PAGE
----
A famous political cartoon from 1798 by Richard Newton claims that farting on a picture of the British monarch would be prosecutable as "TREASON!!!" (caps and multiple exclamation marks in original).
Would this act actually qualify as Treason under English law in 1798?
According to the Treason Act 1351, treason consists of:
...when a man doth compass or imagine the death of our lord the King, or of our lady his Queen or of their eldest son and heir; or if a man do violate the King's companion,....or if a man do levy war against our lord the King in his realm, or be adherent to the King's enemies in his realm, giving to them aid and comfort in the realm, or elsewhere....
Farting on someone's picture is not the same thing as compassing or imagining their death, violating their heirs or companion, or levying war against them.
The Treason act 1702 covers attempts to interfere with the royal line of succession, not disrespecting a picture.
So, is there any truth to this cartoon? To be clear, I'm not asking whether it was socially acceptable in England of the 1790's to publicly pass gas on someone's picture (nor whether it is acceptable to do so today), but whether it fit the legal definition of Treason under any statutory or common law offense that would have been in effect in 1798.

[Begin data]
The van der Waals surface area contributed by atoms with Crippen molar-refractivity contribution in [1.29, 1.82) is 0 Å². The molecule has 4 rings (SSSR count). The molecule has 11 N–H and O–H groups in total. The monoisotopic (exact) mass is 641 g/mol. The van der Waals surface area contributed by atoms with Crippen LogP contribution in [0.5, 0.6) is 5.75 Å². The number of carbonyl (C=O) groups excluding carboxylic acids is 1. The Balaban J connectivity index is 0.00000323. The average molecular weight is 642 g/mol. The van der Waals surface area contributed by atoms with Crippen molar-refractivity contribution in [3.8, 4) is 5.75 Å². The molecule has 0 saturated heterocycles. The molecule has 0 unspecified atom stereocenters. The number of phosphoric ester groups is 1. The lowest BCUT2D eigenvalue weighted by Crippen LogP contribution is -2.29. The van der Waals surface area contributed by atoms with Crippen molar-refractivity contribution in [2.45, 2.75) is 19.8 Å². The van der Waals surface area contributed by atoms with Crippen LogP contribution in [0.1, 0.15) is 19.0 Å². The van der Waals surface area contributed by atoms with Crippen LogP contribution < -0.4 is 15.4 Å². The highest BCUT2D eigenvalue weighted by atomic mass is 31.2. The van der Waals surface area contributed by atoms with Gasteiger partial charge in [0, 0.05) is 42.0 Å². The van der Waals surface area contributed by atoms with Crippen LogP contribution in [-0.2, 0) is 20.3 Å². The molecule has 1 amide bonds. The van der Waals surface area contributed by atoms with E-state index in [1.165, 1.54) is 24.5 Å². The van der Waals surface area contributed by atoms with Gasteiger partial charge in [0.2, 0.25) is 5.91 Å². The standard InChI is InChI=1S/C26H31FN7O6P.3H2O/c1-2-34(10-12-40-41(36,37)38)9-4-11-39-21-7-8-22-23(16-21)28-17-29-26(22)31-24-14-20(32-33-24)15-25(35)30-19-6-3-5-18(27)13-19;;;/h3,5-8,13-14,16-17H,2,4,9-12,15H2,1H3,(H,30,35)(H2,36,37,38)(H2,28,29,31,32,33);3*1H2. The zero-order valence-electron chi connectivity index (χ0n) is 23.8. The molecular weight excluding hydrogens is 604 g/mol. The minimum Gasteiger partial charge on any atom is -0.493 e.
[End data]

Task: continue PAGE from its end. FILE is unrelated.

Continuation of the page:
More specifically, either of the following scenarios seems plausible:
- This was literally treason in 1798, and the cartoon's purpose is to point out the absurdity of treating toilet humor shenanigans as legally equivalent to murdering the king or waging grim war against him.
- This was not actually treason, but the point of the cartoon was a warning against contemporary trends in expanding the scope of criminal offenses to cover unusual or non-obvious scenarios. In other words, this was an exaggeration to emphasize that criminal law was getting so ridiculously broad that farting on a picture might soon be prosecutable as a major offense if the cartoon's readers didn't start advocating for more narrow and sensible laws.